Early on in Kissing on the Mouth, Ellen (Kate Winterich), slumped on her living room couch with her best friend Laura (Kris Williams), tries to explain the attendent problems of continuing to have sex with an ex. "I just wish," Ellen sighs, "that we could do it without everyone watching."

The film (much like another SXSW Emerging Visions entry, Arin Crumley and Susan Buice's Four-Eyed Monsters) - goes on to ask the next logical question: if we can't live our lives in private - because we live in cities, and/or in tiny apartments with roommates, and/or because we're artists and we mediate the world around us through various technologies of representation - is it next-best to go the other way entirely, to open oneself and put it all out there? If "everyone" is going to be watching anyway, mightn't we give them something to see?

i>Kissing on the Mouth is a film about people who are old enough to have sex but not mature enough to smartly navigate their interpersonal relationships. The characters dream aloud about one-night stands and keep themselves obsessively groomed for sex, but also admit to feeling like adolescents. It follows Ellen, a recent college graduate who shares an apartment with Patrick (Joe Swanberg), and spends most of her time either sleeping with her ex-boyfriend Chris (Kevin Pittman), or gossiping about their trysts with Laura, or working overtime to hide her afternoon sexcapades from Patrick. She goes home on the weekends to do her laundry and avoid having to make any sort of life decisions.

Ellen is the kind of girl you meet a lot in real life but almost never see on screen. She's beautiful (kind of like a brunette Julia Stiles) but hardly glamourous; at the same time, her over-plucked eyebrows and post-shower rituals before the mirror bespeak a private vanity that would ruin her public image. She carries herself as if everything's fine, she treats people as though she expects them to expect that she's in control, but inside she's crumbling quietly. Only Patrick dares to push the buttons that will crack Ellen's facade. Ellen is so used to being able to manipulate men that she can't handle it when Patrick keeps secrets. Patrick is partially only keeping secrets in order to have ammunition against Ellen. Both are lying to one another less than they're lying to themselves. In their scenes together, the two actors bounce expertly off one another, two bullshitters constantly shifting gears to narrowly miss each other, until the inevitable head-on collision.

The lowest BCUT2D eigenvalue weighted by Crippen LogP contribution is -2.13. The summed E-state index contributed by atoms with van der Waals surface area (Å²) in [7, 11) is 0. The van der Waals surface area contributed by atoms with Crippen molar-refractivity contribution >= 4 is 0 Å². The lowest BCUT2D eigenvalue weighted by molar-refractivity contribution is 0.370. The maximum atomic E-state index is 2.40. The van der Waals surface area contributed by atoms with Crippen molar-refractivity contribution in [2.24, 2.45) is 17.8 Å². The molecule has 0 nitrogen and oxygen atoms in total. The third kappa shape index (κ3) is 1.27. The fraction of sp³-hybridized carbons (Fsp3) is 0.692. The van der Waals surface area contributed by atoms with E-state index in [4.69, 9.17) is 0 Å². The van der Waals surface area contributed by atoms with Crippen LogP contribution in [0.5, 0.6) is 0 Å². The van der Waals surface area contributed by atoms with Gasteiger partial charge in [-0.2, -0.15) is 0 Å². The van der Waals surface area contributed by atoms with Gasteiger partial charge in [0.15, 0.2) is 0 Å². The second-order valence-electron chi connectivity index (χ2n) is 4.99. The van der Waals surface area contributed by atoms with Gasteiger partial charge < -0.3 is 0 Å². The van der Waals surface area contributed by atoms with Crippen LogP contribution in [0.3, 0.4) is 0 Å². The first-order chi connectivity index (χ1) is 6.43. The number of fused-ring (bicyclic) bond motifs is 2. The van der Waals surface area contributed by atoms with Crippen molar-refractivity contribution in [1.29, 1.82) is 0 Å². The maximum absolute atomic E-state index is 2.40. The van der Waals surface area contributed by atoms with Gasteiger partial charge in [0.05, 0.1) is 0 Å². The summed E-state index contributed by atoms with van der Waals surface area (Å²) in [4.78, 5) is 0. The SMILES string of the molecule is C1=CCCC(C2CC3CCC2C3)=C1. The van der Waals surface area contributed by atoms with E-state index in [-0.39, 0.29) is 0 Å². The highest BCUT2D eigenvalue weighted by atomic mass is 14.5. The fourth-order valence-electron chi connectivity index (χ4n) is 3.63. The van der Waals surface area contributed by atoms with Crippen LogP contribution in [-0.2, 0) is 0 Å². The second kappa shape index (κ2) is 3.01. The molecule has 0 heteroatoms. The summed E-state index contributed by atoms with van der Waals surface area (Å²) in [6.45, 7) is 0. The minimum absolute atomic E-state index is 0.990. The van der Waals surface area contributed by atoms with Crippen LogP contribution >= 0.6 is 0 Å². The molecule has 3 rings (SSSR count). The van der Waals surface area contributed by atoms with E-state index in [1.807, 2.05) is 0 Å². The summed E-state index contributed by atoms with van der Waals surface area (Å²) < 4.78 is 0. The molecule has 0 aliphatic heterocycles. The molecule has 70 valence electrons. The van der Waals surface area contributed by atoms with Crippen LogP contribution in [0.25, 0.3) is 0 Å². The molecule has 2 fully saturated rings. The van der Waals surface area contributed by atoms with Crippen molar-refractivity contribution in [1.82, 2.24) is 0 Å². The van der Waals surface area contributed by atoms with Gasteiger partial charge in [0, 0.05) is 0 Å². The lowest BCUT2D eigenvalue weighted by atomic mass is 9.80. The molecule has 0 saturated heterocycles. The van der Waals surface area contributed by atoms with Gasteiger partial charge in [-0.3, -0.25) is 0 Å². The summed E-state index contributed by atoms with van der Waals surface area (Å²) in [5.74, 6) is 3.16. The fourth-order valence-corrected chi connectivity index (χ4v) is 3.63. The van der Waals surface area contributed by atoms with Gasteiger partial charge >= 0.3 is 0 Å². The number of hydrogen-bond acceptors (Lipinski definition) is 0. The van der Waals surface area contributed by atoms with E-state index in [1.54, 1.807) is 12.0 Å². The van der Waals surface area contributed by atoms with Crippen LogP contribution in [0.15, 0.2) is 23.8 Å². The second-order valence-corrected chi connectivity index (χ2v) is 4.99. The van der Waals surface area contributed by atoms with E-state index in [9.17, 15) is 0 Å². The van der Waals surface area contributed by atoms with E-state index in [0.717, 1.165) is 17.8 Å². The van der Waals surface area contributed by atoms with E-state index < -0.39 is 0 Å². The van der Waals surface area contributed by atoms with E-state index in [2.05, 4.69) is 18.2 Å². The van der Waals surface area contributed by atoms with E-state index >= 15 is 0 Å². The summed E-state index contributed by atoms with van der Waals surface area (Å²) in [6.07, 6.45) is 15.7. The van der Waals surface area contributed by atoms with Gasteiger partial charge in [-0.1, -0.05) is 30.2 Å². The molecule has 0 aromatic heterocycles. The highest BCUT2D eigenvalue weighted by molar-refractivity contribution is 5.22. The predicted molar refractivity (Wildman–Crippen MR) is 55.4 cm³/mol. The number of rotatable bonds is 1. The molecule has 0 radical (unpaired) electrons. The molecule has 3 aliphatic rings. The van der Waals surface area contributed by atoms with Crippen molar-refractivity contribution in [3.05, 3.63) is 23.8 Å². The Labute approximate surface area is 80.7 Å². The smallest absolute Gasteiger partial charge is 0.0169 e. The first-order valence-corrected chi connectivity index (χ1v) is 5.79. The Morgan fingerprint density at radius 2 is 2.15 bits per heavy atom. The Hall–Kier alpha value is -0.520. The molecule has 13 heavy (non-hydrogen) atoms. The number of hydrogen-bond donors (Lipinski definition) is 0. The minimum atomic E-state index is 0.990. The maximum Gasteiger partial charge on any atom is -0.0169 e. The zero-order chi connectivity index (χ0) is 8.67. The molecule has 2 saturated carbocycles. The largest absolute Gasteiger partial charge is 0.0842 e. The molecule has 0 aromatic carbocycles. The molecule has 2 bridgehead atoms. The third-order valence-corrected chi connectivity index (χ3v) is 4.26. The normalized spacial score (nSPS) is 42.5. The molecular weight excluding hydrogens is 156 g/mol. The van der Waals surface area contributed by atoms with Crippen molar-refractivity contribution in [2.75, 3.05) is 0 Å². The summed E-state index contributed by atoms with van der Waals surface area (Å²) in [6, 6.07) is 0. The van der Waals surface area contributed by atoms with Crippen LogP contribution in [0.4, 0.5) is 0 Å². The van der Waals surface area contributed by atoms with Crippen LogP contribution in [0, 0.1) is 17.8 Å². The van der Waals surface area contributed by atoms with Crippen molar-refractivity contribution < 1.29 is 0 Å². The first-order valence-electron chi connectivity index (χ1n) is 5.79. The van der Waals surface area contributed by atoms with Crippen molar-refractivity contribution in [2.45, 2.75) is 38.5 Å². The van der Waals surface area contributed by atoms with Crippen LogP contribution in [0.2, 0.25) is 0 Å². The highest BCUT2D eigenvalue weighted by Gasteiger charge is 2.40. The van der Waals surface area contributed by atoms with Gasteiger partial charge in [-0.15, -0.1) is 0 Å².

Technically, the film (shot on what appears to be prosumer DV) doesn't look great. It's well edited but the imagery is somehow both drab and harsh. It did not benefit, on that score, from screening immediately after the visual buffet of Four-Eyed Monsters. But this is nitpicking; the dialogue and performances are so well developed, and develops so well over the course of the narrative, that the visual aesthetics hardly matter.

It's a sexually explicit film. The four lead actors have actual sex in it. Kind of a lot. For kind of a long time.  People don't make movies like this in America (if at all), and it is bound to make some viewers uncomfortable. The sex doesn't feel exploitative or unnecessary, but at times it feels gratuitious. This is part of the putting-it-all-out-there thing: the filmmakers are using graphic sexuality to make a point, which to some extent works, but I still think there could be less of it, and the film would slightly improve. At the same time, they wisely juxtapose the sex scenes with audio interviews of other young people talking about break-ups and relationships. It's a case of 1+1 equalling 6; the audio and the video bounce off one another to take the viewer to several other places.

If you're in town and want to see Kissing on the Mouth, it is playing this afternoon at 4pm at the Dobie. It's definitely worth a look. I'm also hoping to do a podcast interview with the filmmakers sometime before they leave.